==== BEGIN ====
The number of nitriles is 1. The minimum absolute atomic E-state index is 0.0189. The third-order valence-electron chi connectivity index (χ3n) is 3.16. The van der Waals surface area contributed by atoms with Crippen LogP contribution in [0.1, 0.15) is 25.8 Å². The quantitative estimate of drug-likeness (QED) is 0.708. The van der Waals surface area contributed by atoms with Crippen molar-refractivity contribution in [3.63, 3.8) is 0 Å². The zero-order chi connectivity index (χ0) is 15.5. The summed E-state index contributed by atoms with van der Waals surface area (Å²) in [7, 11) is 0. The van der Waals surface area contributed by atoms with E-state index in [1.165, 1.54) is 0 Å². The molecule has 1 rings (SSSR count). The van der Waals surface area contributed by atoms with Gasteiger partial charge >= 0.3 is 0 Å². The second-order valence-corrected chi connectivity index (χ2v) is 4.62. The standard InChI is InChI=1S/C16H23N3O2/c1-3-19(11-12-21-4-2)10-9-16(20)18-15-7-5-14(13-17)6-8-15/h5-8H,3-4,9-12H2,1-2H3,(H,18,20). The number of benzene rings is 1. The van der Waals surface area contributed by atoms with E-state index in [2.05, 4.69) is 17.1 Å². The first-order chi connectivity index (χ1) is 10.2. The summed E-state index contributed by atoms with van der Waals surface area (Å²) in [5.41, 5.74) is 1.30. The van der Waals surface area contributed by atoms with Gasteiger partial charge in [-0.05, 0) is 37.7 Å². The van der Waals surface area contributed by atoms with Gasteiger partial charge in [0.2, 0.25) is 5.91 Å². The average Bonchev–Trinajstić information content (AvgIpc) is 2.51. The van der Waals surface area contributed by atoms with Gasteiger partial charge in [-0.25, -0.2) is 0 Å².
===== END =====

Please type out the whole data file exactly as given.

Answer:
The number of nitriles is 1. The minimum absolute atomic E-state index is 0.0189. The third-order valence-electron chi connectivity index (χ3n) is 3.16. The van der Waals surface area contributed by atoms with Crippen LogP contribution in [0.1, 0.15) is 25.8 Å². The quantitative estimate of drug-likeness (QED) is 0.708. The van der Waals surface area contributed by atoms with Crippen molar-refractivity contribution in [3.63, 3.8) is 0 Å². The zero-order chi connectivity index (χ0) is 15.5. The summed E-state index contributed by atoms with van der Waals surface area (Å²) in [7, 11) is 0. The van der Waals surface area contributed by atoms with E-state index in [1.165, 1.54) is 0 Å². The molecule has 1 rings (SSSR count). The van der Waals surface area contributed by atoms with Gasteiger partial charge >= 0.3 is 0 Å². The second-order valence-corrected chi connectivity index (χ2v) is 4.62. The standard InChI is InChI=1S/C16H23N3O2/c1-3-19(11-12-21-4-2)10-9-16(20)18-15-7-5-14(13-17)6-8-15/h5-8H,3-4,9-12H2,1-2H3,(H,18,20). The number of benzene rings is 1. The van der Waals surface area contributed by atoms with E-state index in [2.05, 4.69) is 17.1 Å². The first-order chi connectivity index (χ1) is 10.2. The summed E-state index contributed by atoms with van der Waals surface area (Å²) in [5.41, 5.74) is 1.30. The van der Waals surface area contributed by atoms with Gasteiger partial charge in [-0.05, 0) is 37.7 Å². The van der Waals surface area contributed by atoms with Gasteiger partial charge in [0.2, 0.25) is 5.91 Å². The average Bonchev–Trinajstić information content (AvgIpc) is 2.51. The van der Waals surface area contributed by atoms with Gasteiger partial charge in [-0.25, -0.2) is 0 Å².